Osten was born Franz Ostermayr in Munich in 1876. As a young man he took over his father’s photography studio with his brother Peter, and they transformed the business into a movie theater, with Franz also finding work as a cameraman. In 1909, Peter founded his own studio, Münchener Lichtspielkunst, later known as Emelka (MLK). During the war, Osten was first a newspaper correspondent and then a soldier, seeing action in Tyrol, Galicia, France, and Italy. He returned to Germany and was soon working as Emelka’s chief film director, making several Heimatfilms, celebrating the beauty of the German countryside and the homespun values of rural life. The films he made in India took a comparable approach, hymns to a nation’s mythic past and natural beauty.
Osten’s fascination with India reflected a wider German obsession with a romanticized East that persisted throughout the 1920s. There was a growing interest in Buddhism, several popular novels with Indian themes, and the poet Rabindranath Tagore spoke to packed halls when he visited the country in 1921. Joe May’s The Indian Tomb was a box-office hit that year, and that film, based on a novel by Thea von Harbou, had a story not dissimilar to Shiraz, whose German subtitle translates as Tomb of a Great Love. (Richard Eichberg’s 1938 remake of The Indian Tomb appears to have been heavily influenced by Rai’s production of Shiraz, as well.) Osten wasn’t satisfied with merely creating Indian-inspired sets in German studios, however, and he jumped at Rai’s offer to make a more authentic Indian romance.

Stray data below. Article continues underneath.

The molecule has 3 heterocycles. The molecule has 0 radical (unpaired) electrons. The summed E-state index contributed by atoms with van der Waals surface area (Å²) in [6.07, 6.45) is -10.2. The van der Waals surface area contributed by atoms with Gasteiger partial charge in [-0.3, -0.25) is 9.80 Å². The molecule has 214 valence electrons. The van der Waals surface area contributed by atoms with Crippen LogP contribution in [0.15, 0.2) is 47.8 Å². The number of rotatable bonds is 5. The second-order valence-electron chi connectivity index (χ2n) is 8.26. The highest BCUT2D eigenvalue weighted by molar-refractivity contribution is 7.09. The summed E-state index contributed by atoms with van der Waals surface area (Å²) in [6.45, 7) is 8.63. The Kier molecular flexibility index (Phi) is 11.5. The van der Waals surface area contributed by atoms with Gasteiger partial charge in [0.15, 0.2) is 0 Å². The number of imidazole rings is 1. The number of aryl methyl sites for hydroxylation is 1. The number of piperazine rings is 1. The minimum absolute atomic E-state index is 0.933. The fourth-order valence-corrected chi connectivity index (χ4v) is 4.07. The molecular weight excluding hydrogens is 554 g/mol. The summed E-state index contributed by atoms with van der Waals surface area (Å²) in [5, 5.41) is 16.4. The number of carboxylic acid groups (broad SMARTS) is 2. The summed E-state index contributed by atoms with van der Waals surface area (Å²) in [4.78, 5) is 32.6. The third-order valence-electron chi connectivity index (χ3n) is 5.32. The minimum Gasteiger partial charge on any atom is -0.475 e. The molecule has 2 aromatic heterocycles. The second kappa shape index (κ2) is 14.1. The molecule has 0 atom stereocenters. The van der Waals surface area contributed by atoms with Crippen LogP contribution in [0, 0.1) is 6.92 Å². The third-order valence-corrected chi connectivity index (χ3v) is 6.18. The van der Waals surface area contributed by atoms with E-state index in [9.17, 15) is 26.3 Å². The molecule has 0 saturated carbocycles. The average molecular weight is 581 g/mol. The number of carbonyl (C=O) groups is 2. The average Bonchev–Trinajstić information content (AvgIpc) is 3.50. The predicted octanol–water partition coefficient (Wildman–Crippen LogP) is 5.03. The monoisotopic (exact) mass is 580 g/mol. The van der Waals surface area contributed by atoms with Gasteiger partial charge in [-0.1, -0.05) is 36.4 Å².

After directing his three Indian silents, Osten returned home for a few years before the Nazi takeover sent him back to India where he made more movies with Rai. He directed sixteen films for Bombay Talkies, in the early days of the formal Indian film industry, which is now the most prolific in the world. At the outset of World War II, Osten was arrested by the British colonial authorities as a German citizen and interned in India for eight months. Sadly, by the time he was released, his friend Rai had passed away. Osten returned to Germany and Emelka, which by then had become Bavaria Films, today one of Europe’s biggest film production companies.